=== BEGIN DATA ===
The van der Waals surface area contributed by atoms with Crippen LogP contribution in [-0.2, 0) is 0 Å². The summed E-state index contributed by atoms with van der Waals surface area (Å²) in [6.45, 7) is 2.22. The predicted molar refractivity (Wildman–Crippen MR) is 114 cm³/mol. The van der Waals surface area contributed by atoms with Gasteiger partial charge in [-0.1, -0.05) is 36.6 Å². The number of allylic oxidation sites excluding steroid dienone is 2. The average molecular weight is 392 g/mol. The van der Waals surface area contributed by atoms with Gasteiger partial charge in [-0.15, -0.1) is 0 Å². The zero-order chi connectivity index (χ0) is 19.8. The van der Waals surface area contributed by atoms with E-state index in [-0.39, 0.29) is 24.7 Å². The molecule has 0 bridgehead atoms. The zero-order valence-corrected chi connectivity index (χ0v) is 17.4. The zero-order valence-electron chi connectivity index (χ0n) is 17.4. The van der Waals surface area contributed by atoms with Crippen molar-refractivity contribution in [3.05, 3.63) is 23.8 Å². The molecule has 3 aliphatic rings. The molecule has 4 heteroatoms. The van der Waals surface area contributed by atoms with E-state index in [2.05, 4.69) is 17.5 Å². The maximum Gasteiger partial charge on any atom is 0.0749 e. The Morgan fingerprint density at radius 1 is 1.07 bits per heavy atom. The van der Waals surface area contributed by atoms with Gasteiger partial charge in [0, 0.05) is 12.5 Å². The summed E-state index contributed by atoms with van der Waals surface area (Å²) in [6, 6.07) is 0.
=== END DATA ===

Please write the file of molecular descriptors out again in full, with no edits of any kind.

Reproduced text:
The van der Waals surface area contributed by atoms with Crippen LogP contribution in [-0.2, 0) is 0 Å². The summed E-state index contributed by atoms with van der Waals surface area (Å²) in [6.45, 7) is 2.22. The predicted molar refractivity (Wildman–Crippen MR) is 114 cm³/mol. The van der Waals surface area contributed by atoms with Gasteiger partial charge in [-0.1, -0.05) is 36.6 Å². The number of allylic oxidation sites excluding steroid dienone is 2. The average molecular weight is 392 g/mol. The van der Waals surface area contributed by atoms with Gasteiger partial charge in [-0.15, -0.1) is 0 Å². The zero-order chi connectivity index (χ0) is 19.8. The van der Waals surface area contributed by atoms with E-state index in [-0.39, 0.29) is 24.7 Å². The molecule has 0 bridgehead atoms. The zero-order valence-corrected chi connectivity index (χ0v) is 17.4. The zero-order valence-electron chi connectivity index (χ0n) is 17.4. The van der Waals surface area contributed by atoms with Crippen molar-refractivity contribution in [3.05, 3.63) is 23.8 Å². The molecule has 3 aliphatic rings. The molecule has 4 heteroatoms. The van der Waals surface area contributed by atoms with E-state index in [2.05, 4.69) is 17.5 Å². The maximum Gasteiger partial charge on any atom is 0.0749 e. The Morgan fingerprint density at radius 1 is 1.07 bits per heavy atom. The van der Waals surface area contributed by atoms with Gasteiger partial charge in [0, 0.05) is 12.5 Å². The summed E-state index contributed by atoms with van der Waals surface area (Å²) in [6, 6.07) is 0.